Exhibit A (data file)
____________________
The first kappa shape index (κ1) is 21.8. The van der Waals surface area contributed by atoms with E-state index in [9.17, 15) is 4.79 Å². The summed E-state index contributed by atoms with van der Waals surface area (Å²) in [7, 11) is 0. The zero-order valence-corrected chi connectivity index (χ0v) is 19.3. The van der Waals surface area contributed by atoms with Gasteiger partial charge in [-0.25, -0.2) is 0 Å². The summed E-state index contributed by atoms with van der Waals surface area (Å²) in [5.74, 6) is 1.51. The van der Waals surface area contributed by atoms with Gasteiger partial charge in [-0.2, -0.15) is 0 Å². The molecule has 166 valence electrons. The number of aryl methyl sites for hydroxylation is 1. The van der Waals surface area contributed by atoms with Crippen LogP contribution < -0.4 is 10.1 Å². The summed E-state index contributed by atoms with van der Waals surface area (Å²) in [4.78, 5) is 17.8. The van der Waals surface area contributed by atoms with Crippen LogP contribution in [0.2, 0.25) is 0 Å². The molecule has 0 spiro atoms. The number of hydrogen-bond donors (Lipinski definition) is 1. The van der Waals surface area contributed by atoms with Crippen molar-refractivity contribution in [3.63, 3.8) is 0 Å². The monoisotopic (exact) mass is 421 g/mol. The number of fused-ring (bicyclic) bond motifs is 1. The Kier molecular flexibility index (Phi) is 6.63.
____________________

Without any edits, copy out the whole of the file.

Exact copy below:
The first kappa shape index (κ1) is 21.8. The van der Waals surface area contributed by atoms with E-state index in [9.17, 15) is 4.79 Å². The summed E-state index contributed by atoms with van der Waals surface area (Å²) in [7, 11) is 0. The zero-order valence-corrected chi connectivity index (χ0v) is 19.3. The van der Waals surface area contributed by atoms with Gasteiger partial charge in [-0.25, -0.2) is 0 Å². The summed E-state index contributed by atoms with van der Waals surface area (Å²) in [5.74, 6) is 1.51. The van der Waals surface area contributed by atoms with Gasteiger partial charge in [-0.2, -0.15) is 0 Å². The molecule has 166 valence electrons. The number of aryl methyl sites for hydroxylation is 1. The van der Waals surface area contributed by atoms with Crippen LogP contribution < -0.4 is 10.1 Å². The summed E-state index contributed by atoms with van der Waals surface area (Å²) in [4.78, 5) is 17.8. The van der Waals surface area contributed by atoms with Crippen LogP contribution in [0.2, 0.25) is 0 Å². The molecule has 0 spiro atoms. The number of hydrogen-bond donors (Lipinski definition) is 1. The van der Waals surface area contributed by atoms with Crippen molar-refractivity contribution in [3.63, 3.8) is 0 Å². The monoisotopic (exact) mass is 421 g/mol. The number of fused-ring (bicyclic) bond motifs is 1. The Kier molecular flexibility index (Phi) is 6.63.